Film: The Vaccine War
Director: Vivek Agnihotri
Cast: Nana Patekar, Anupam Kher, Pallavi Joshi, Raima Sen, Sapthami Gowda
After ‘The Kashmir Files’, writer-director Vivek Agnihotri is here with ‘The Vaccine War’ that charts the challenging journey of India’s first indigenous vaccine.
The 161-minute film opens on January 1, 2020. An unprecedented threat looms large. At the Indian Council of Medical Research (ICMR), Director-General Prof Balram Bhargava (Nana Patekar) is prepping his team for what could be. Divided into 12 sections, the film brings to light the momentous journey to make Bharat ‘saksham’ and find a way out of the crisis in record time. He relies on his team at ICMR and the National Institute of Virology headed by Dr Priya Abram (Pallavi Joshi).
Right from setting up testing labs to evacuating Indians stuck in Iran, isolating the virus to making the vaccine, the story charts some familiar terrains, others not so. How scientists work day and night and rise above the challenges, both personal and professional, seeps through. Though the film shows no politicians, it represents the government through the cabinet secretary (Anupam Kher), shown to be all-supportive, getting the clearances and backing the scientists.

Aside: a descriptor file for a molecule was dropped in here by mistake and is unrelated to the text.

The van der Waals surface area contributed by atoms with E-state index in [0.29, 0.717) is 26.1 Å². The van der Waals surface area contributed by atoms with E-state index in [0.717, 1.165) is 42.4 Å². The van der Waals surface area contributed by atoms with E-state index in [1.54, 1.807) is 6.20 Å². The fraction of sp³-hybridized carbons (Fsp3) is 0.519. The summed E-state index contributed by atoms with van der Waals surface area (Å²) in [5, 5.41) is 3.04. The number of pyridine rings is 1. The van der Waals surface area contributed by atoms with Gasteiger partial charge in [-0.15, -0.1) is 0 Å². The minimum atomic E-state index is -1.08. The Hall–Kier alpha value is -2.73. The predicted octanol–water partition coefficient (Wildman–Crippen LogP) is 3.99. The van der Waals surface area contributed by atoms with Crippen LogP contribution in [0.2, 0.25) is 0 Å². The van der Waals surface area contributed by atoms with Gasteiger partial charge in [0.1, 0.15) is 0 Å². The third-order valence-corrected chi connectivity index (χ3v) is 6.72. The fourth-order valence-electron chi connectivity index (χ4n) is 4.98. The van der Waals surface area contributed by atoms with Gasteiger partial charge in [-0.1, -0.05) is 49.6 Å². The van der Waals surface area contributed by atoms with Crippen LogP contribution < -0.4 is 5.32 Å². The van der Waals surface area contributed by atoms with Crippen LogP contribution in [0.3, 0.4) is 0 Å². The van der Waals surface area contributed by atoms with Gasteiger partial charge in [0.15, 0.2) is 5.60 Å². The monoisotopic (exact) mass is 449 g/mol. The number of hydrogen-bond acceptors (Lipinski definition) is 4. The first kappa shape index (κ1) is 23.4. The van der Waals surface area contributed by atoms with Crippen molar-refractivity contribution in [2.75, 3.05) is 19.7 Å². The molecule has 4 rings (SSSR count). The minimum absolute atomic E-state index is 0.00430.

The first half builds up the dread and doom, the lockdown and the dedication of the frontline workers, including Prof Bhargava’s peon Bahadur. The narrative also highlights their personal lives — Prof Bhargava is a caring father; Dr Nivedita Gupta (Girija Oak Godbole) carries on with the rigorous schedules despite her son showing signs of anxiety. Whether it is a pregnant scientist volunteering to go to Iran or a single mom bringing the baby along because work has to go on — it’s an ode to Indian women scientists too.
Based on the book ‘Going Viral: Making Covaxin’ by former ICMR director Dr Balram Bhargava, it fills one with pride and hope of an India that’s truly independent. In the second half, the narrative shifts to an info war. The foreign lobbies are represented through a journalist, Rohini Singh Dhulia (Raima Sen), who is trying to undermine the achievement of Indian scientists.
There are spectacular performances led by Patekar. Joshi maintains her South Indian accent and her empathetic character through the film. Raima Sen and Nivedita Bhattacharya are impressive. The film shows the government in glowing light, though there is a passing mention of all that could’ve been avoided — elections, Kumbh mela.
It’s a dialogue-driven film that’s shot beautifully. The credit goes to cinematographer Udaysingh Mohite. The sound of ‘fighting for breath’ as the background score fits thematically. ‘Nasadiya Sukta’ by the late composer Vanraj Bhatia gives goosebumps. While we are living in times of toolkits, Agnihotri’s strategy of making one woman the face of the antagonist (like Radhika Menon in ‘The Kashmir Files’) isn’t the best. It turns out to be too simple to allow that willing suspension of disbelief.
As the credits roll and talk of real heroes, the scientists, one is filled with hope. If you can overlook the upcoming elections and treat it just as a film, it leaves one with the inspiration to take the first step — karna hai to karna hai.